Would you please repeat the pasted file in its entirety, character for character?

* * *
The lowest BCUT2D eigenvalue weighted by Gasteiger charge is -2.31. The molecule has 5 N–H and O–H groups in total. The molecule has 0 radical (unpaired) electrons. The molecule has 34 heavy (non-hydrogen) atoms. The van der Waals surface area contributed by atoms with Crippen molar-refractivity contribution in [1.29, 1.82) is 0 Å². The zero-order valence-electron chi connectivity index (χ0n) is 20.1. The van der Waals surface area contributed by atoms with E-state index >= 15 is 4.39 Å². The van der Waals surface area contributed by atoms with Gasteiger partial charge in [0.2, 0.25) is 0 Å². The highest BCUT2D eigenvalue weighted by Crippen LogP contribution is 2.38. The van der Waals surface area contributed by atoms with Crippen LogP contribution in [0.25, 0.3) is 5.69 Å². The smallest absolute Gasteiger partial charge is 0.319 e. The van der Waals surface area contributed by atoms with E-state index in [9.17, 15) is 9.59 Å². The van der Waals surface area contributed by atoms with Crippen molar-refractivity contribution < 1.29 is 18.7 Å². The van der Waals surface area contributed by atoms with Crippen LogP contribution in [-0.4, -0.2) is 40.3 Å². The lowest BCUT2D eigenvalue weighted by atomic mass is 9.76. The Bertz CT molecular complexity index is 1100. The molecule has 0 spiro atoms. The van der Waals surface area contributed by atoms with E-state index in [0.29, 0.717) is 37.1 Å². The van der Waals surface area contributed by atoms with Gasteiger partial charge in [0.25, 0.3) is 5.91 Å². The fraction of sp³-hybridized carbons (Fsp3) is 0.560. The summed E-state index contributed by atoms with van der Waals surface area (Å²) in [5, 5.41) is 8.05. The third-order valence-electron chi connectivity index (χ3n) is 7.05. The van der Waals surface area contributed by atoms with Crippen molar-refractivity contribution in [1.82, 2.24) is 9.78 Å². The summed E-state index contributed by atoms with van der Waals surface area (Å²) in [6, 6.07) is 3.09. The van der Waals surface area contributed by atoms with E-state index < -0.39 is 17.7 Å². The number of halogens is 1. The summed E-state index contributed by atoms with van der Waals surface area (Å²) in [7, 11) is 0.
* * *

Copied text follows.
The lowest BCUT2D eigenvalue weighted by Gasteiger charge is -2.31. The molecule has 5 N–H and O–H groups in total. The molecule has 0 radical (unpaired) electrons. The molecule has 34 heavy (non-hydrogen) atoms. The van der Waals surface area contributed by atoms with Crippen molar-refractivity contribution in [1.29, 1.82) is 0 Å². The zero-order valence-electron chi connectivity index (χ0n) is 20.1. The van der Waals surface area contributed by atoms with E-state index >= 15 is 4.39 Å². The van der Waals surface area contributed by atoms with Gasteiger partial charge in [0.2, 0.25) is 0 Å². The highest BCUT2D eigenvalue weighted by Crippen LogP contribution is 2.38. The van der Waals surface area contributed by atoms with Crippen LogP contribution in [0.25, 0.3) is 5.69 Å². The smallest absolute Gasteiger partial charge is 0.319 e. The van der Waals surface area contributed by atoms with E-state index in [9.17, 15) is 9.59 Å². The van der Waals surface area contributed by atoms with Crippen molar-refractivity contribution < 1.29 is 18.7 Å². The van der Waals surface area contributed by atoms with Crippen LogP contribution in [-0.4, -0.2) is 40.3 Å². The lowest BCUT2D eigenvalue weighted by atomic mass is 9.76. The Bertz CT molecular complexity index is 1100. The molecule has 0 spiro atoms. The van der Waals surface area contributed by atoms with E-state index in [0.29, 0.717) is 37.1 Å². The van der Waals surface area contributed by atoms with Gasteiger partial charge in [0.25, 0.3) is 5.91 Å². The fraction of sp³-hybridized carbons (Fsp3) is 0.560. The summed E-state index contributed by atoms with van der Waals surface area (Å²) in [5, 5.41) is 8.05. The third-order valence-electron chi connectivity index (χ3n) is 7.05. The van der Waals surface area contributed by atoms with Crippen molar-refractivity contribution in [1.82, 2.24) is 9.78 Å². The summed E-state index contributed by atoms with van der Waals surface area (Å²) in [6, 6.07) is 3.09. The van der Waals surface area contributed by atoms with E-state index < -0.39 is 17.7 Å². The number of halogens is 1. The summed E-state index contributed by atoms with van der Waals surface area (Å²) in [7, 11) is 0.